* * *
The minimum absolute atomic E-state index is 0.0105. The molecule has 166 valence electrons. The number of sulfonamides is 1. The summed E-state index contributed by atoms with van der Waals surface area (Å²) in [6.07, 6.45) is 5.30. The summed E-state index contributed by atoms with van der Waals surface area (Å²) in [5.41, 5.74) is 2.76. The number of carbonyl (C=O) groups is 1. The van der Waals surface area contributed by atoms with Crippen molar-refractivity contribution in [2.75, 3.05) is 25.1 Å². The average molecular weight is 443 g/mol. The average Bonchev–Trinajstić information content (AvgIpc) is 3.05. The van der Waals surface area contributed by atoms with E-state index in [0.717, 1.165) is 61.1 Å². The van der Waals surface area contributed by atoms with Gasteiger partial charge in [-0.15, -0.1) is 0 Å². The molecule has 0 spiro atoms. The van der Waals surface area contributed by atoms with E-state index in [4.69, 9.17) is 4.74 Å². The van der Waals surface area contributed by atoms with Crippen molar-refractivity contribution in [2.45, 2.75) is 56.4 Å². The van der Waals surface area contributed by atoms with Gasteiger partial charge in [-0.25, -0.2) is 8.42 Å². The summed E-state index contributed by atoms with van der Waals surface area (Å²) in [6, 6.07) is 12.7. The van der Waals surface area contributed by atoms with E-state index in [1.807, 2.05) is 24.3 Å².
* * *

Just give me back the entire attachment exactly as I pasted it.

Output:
The minimum absolute atomic E-state index is 0.0105. The molecule has 166 valence electrons. The number of sulfonamides is 1. The summed E-state index contributed by atoms with van der Waals surface area (Å²) in [6.07, 6.45) is 5.30. The summed E-state index contributed by atoms with van der Waals surface area (Å²) in [5.41, 5.74) is 2.76. The number of carbonyl (C=O) groups is 1. The van der Waals surface area contributed by atoms with Crippen molar-refractivity contribution in [2.75, 3.05) is 25.1 Å². The average molecular weight is 443 g/mol. The average Bonchev–Trinajstić information content (AvgIpc) is 3.05. The van der Waals surface area contributed by atoms with E-state index in [0.717, 1.165) is 61.1 Å². The van der Waals surface area contributed by atoms with Gasteiger partial charge in [-0.15, -0.1) is 0 Å². The molecule has 0 spiro atoms. The van der Waals surface area contributed by atoms with E-state index in [4.69, 9.17) is 4.74 Å². The van der Waals surface area contributed by atoms with Crippen molar-refractivity contribution in [2.45, 2.75) is 56.4 Å². The van der Waals surface area contributed by atoms with Gasteiger partial charge in [-0.25, -0.2) is 8.42 Å². The summed E-state index contributed by atoms with van der Waals surface area (Å²) in [6, 6.07) is 12.7. The van der Waals surface area contributed by atoms with E-state index in [1.807, 2.05) is 24.3 Å².